The days of open land beckoning developers to build thousands of new single-family homes in St. Peters may be coming to a close – for now.
Long recognized as a major beneficiary of the boom in residential development that has enveloped St. Charles County for decades, St. Peters may now be near its single-family residential capacity, according to city officials.
The story is in the numbers. Julie Powers, St. Peters’ director of planning, community and economic development, told the city’s Board of Aldermen on Jan. 21 that the city has just 68 single-family residential lots available for new homes.
“Our residential pipeline – that was plentiful five years ago – has been used up,” Powers said during a briefing on the city’s 2015 economic activity.
“What we’re saying is if you want to build a new single-family home in St. Peters, you have 68 chances,” said Alderman Dave Thomas [Ward 1]. Powers said that was correct until someone submits plans for a new subdivision.
Thomas asked if there was ground available for new subdivisions. Powers answered that there are “pockets here and there” of available land for new homes, but not on the scale the city has previously seen. There is some land available in the Page Avenue-Interstate 364 corridor and in scattered lots in a few existing subdivisions, she added.
“[But] not a lot,” she said.
Last year, 124 single-family homes and 151 multi-family units were built in the city. There are about 29 multi-family units that now can be built in the city, Powers added.
“We’re getting down to being done,” Thomas said. “One of the greatest things that can happen to a city, and the mayor has talked a lot about this, is being built — now we can circle back, revitalizing and improving what we have. That’s the day I’m living for, that’s a neat time when the city becomes like that.”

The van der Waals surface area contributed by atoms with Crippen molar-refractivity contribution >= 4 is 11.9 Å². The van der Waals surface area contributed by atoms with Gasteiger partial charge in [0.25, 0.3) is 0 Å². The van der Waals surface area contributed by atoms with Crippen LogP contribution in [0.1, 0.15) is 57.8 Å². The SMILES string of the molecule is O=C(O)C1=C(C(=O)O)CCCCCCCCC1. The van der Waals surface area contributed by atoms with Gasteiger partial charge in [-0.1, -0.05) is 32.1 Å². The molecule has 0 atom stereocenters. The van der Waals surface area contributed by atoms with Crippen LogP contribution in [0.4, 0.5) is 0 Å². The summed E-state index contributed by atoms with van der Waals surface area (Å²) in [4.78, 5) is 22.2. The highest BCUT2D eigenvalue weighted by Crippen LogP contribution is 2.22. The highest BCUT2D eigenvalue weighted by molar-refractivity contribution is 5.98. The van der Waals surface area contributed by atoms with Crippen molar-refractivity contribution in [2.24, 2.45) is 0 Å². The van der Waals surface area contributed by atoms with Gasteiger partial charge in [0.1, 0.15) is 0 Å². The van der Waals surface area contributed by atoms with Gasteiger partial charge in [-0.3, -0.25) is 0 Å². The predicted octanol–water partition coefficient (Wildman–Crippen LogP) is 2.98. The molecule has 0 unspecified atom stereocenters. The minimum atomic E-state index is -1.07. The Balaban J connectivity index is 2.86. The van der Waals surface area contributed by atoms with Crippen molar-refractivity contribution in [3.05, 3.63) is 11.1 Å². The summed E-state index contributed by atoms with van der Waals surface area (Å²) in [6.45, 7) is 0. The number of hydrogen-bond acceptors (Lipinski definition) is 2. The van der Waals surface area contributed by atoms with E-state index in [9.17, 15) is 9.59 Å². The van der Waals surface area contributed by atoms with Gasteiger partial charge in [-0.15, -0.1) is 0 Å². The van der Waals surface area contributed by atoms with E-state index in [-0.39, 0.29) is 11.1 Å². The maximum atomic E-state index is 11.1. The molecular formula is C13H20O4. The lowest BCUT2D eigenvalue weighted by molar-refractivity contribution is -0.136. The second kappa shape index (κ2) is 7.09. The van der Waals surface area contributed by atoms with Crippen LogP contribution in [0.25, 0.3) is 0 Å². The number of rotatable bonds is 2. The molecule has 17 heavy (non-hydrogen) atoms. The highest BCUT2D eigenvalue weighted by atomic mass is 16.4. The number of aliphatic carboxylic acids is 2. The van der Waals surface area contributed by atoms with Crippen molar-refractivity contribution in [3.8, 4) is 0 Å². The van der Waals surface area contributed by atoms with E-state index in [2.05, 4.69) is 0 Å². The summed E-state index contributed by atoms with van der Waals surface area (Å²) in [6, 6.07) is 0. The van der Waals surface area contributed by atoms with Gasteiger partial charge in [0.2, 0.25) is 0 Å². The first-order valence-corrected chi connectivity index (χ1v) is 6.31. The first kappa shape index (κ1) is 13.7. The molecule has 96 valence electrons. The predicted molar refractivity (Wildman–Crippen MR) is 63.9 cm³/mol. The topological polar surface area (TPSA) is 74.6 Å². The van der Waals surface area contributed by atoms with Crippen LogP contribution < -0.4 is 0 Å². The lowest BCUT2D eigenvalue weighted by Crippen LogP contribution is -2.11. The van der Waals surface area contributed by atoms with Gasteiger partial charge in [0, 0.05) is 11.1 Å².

Assistant City Administrator Tim Wilkinson said because fewer houses are being built, home values are going up. People still want to move to the city with its many amenities. When homes go on the market, many sell quickly, he said.
Thomas said the “pillars of the city”— its Rec-Plex recreation and fitness center, city services and other recreational amenities such as 370 Lakeside Park — attract people as well.
“There is no doubt that the centralized development of this city is fantastic,” he said.
Even though the pace of new housing starts has slowed in St. Peters, other parts of the county, particularly in the western portion, remain a beehive of residential development activity. Developers have shifted to the west where more ground is available, and St. Charles County has led its neighboring counties in home building activity for years.
Meanwhile, Powers said the city issued 1,746 housing-related permits last year for projects ranging from new single- and multi-family homes to deck additions and finished basements, worth an estimated $61.4 million. Of that total, $52.1 million was in new housing permits.
In all, the city added 201 new businesses last year and had 131 businesses whose licenses were not renewed, Powers said. Vacancy rates were low, standing at 6.36 percent for retail, 10.45 percent for office space and 1.09 percent in industrial space.
The city also added 119,000 square feet of new commercial and industrial construction, with 656 commercial projects valued at $35.7 million. Recent major business openings include Dunkin’ Donuts, O’Reilly Auto Parts, CVS Pharmacy, Planet Fitness, McAlister’s Deli, a relocation of Paul’s Donuts on Jungermann Road, the 50-bed Villages of St. Peters senior care center and two Walmart Markets.
Among the major projects under construction is a 123-room Marriott Courtyard Hotel on Veterans Memorial Parkway, as well as Village Mall and a Bahama Buck’s, both located on Mid Rivers Mall Drive. Additions to Siteman Cancer Center on Mexico Road, and Mobil on the Run and Country Club Carwash also are under construction.
Another proposed development is a 715,000-square-foot warehouse building in Premier 370 Business Park and a 27,000-square-foot addition in Arrowhead Industrial Park.